29 January 2007

Risk Management 101: Describing a risk

In business and especially in projects it is important to be precise with language to avoid confusion and misinterpretation.

Risks should be phrased and framed properly in order to be best managed. Risks should identify three aspects;

  • The circumstances that enable the risk to occur, often the trigger
  • The actual risk, or thing that might happen
  • The impact of the risk event occurring to the project or business

For example these are poorly framed risks;

  • We may set the price too high
  • Technical resources are not available

This is a more effective way of describing the risk;

  • If we raise prices to high customers may find better alternatives and churn away causing loss of market share and revenue.
  • If technical resources are not available by [date] the project’s critical path will be affected resulting in at least a four week delay to launch
The second set of examples provide fuller descriptions that reduce the likelihood of misinterpretation and allow for a better assessment of the likelihood and impact of the risk.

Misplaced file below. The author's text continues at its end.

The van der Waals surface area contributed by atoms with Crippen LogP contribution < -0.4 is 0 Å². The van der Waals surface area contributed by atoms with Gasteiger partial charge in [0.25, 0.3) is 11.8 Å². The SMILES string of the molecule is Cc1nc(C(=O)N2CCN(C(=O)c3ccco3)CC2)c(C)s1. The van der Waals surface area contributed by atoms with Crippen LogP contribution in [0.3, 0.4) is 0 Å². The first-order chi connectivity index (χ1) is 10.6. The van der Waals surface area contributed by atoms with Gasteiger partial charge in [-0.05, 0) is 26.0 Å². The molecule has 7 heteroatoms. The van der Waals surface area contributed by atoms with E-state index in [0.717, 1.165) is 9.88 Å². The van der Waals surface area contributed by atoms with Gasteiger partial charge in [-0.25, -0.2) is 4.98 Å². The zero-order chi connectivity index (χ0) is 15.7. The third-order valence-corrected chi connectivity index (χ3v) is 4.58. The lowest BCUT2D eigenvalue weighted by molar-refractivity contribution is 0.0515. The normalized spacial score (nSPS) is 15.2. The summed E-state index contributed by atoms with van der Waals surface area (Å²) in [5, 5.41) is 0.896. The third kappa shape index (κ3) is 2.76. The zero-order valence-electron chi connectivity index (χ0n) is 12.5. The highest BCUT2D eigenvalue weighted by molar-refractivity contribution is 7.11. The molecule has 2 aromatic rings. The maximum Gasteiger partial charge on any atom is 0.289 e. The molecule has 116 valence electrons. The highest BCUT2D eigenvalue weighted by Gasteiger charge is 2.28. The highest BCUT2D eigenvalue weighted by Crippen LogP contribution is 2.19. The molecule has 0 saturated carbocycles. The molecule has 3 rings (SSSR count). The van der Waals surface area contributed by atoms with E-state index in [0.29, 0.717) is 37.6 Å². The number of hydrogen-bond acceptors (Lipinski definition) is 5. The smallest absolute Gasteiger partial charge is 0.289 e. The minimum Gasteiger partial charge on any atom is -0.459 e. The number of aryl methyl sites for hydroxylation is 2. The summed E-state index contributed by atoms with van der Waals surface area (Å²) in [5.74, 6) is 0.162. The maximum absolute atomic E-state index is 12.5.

1. Anonymous4:47 am

    The conventional wisdom is to employ "That..." language for EVERY risk name/description (eg, That X will occur OR That Y will not occur). This forces clarity into the risk - it being an event and not a consequence.
    Rob P

  2. Anonymous4:29 pm

    What if there is more than one reason for the risk 'event' occurring- how would u capture that information in the description?

  3. More than one root cause means more than one risk.

    So when we break it down we have that first dot point; the trigger.

    If you want - put forward an example and we can break it down.